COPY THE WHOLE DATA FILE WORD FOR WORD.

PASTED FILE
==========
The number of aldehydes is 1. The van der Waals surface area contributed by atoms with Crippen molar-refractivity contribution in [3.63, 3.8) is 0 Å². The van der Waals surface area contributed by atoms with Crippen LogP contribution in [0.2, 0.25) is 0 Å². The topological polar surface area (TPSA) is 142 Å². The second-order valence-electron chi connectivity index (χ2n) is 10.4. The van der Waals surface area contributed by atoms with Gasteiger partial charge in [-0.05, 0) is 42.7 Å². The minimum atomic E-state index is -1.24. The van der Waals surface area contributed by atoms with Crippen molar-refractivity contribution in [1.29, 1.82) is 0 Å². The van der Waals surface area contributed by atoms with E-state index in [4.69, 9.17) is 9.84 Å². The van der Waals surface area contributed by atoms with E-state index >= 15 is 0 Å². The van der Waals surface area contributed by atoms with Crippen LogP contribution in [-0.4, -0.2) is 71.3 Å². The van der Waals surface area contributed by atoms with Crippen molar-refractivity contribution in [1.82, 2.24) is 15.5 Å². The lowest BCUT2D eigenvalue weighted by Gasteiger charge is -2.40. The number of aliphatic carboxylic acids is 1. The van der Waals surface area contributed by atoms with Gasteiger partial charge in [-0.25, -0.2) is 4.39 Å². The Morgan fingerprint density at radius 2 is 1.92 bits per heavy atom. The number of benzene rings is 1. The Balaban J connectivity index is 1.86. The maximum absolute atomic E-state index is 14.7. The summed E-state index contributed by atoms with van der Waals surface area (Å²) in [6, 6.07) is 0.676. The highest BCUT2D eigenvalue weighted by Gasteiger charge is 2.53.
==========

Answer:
The number of aldehydes is 1. The van der Waals surface area contributed by atoms with Crippen molar-refractivity contribution in [3.63, 3.8) is 0 Å². The van der Waals surface area contributed by atoms with Crippen LogP contribution in [0.2, 0.25) is 0 Å². The topological polar surface area (TPSA) is 142 Å². The second-order valence-electron chi connectivity index (χ2n) is 10.4. The van der Waals surface area contributed by atoms with Gasteiger partial charge in [-0.05, 0) is 42.7 Å². The minimum atomic E-state index is -1.24. The van der Waals surface area contributed by atoms with Crippen molar-refractivity contribution in [1.29, 1.82) is 0 Å². The van der Waals surface area contributed by atoms with E-state index in [4.69, 9.17) is 9.84 Å². The van der Waals surface area contributed by atoms with E-state index >= 15 is 0 Å². The van der Waals surface area contributed by atoms with Crippen LogP contribution in [-0.4, -0.2) is 71.3 Å². The van der Waals surface area contributed by atoms with Crippen molar-refractivity contribution in [1.82, 2.24) is 15.5 Å². The lowest BCUT2D eigenvalue weighted by Gasteiger charge is -2.40. The number of aliphatic carboxylic acids is 1. The van der Waals surface area contributed by atoms with Gasteiger partial charge in [-0.25, -0.2) is 4.39 Å². The Morgan fingerprint density at radius 2 is 1.92 bits per heavy atom. The number of benzene rings is 1. The Balaban J connectivity index is 1.86. The maximum absolute atomic E-state index is 14.7. The summed E-state index contributed by atoms with van der Waals surface area (Å²) in [6, 6.07) is 0.676. The highest BCUT2D eigenvalue weighted by Gasteiger charge is 2.53.